Just like your friend who’s obsessively checking out his Facebook, squirrels are avid social networkers.
Perhaps the best part of the entire article is the definition of squirrel “kissing” as “oral contact that doesn’t lead to bickering.”
Also interesting (though less amusing):
Manno tested what would happen to the squirrel network if individuals were removed. Random removals didn’t disrupt the network much, but if more than 10 percent of the colony’s important members were taken out, the network fragmented, leaving it vulnerable to collapse.
If, as many have suggested, most people use internet Social Network Systems not to increase our base of friends (actual “networking”) but to suplement or complement existing social networks, can this be taken as a survival instinct? Is the social disconnect of the postmodern age, the breakdown of community and kinship ties, encouraging us to resort to SNS technology out of an instinctual desire to preserve and foster social systems as a method of self-preservation?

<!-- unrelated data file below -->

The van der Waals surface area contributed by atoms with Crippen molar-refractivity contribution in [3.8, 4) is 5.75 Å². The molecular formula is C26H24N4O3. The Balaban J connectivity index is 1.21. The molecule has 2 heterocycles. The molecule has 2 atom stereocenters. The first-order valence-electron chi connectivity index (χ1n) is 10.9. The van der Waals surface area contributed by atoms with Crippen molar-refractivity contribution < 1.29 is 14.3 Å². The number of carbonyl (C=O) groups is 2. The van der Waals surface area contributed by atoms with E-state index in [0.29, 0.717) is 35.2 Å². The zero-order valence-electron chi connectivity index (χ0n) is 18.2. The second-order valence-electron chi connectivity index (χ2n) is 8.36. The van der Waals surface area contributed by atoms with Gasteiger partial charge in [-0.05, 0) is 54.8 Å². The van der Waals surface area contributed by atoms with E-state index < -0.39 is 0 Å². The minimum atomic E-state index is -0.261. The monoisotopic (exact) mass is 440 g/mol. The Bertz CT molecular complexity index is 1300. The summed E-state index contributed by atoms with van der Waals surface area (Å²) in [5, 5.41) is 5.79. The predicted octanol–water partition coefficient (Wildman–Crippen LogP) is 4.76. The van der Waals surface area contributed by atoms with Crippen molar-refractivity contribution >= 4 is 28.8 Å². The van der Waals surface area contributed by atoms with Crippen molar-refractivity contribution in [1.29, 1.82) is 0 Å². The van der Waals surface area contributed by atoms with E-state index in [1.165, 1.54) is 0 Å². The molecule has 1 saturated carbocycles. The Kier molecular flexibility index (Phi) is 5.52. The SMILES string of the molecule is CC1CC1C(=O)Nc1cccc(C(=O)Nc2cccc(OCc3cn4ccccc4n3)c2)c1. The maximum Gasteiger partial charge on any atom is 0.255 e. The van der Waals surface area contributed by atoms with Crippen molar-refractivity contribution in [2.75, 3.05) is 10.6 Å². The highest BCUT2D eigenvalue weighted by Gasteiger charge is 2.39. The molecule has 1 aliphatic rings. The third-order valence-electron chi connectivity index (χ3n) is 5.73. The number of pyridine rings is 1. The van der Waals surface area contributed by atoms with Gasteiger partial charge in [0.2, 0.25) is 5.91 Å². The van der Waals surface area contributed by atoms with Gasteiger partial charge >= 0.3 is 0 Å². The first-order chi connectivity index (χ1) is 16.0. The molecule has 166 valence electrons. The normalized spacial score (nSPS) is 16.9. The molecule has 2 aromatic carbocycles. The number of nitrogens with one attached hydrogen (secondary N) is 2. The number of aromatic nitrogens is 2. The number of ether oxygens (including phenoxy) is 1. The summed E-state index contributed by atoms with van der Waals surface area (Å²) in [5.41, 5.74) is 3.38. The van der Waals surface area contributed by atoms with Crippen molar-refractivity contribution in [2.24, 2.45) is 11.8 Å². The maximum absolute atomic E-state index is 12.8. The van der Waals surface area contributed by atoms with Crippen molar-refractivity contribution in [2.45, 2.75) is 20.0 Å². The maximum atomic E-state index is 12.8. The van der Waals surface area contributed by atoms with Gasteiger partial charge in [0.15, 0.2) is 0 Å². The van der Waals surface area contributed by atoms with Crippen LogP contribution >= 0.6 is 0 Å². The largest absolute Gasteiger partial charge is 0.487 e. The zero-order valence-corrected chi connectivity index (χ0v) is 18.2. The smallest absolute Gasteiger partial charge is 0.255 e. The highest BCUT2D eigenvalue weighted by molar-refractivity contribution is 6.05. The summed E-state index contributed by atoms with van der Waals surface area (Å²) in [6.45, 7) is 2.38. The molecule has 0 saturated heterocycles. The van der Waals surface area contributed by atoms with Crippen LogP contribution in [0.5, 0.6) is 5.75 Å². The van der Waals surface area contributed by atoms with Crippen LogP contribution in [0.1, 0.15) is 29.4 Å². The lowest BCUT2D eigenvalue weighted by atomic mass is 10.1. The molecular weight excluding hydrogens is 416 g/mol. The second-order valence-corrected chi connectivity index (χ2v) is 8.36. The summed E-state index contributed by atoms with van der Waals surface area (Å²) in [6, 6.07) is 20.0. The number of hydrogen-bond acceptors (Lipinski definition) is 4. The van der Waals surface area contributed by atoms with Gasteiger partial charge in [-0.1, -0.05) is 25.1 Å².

Second item: this Newsweek article from 1995 insisting that the internet is mostly hype, and unlikely to change much of anything:
Try reading a book on disc. At best, it’s an unpleasant chore: the myopic glow of a clunky computer replaces the friendly pages of a book. And you can’t tote that laptop to the beach. Yet Nicholas Negroponte, director of the MIT Media Lab, predicts that we’ll soon buy books and newspapers straight over the Intenet. Uh, sure.
As much as proponents of new technology get sucked into the same irrational enthusiasm that captured early proponents of the stereoscope, the motion picture, and countless other technologies, being too quick to poo-pooh the new technology can leave you sounding pretty unimaginative, even ten or fifteen years later.
Which is why I’m not giving up on flying cars.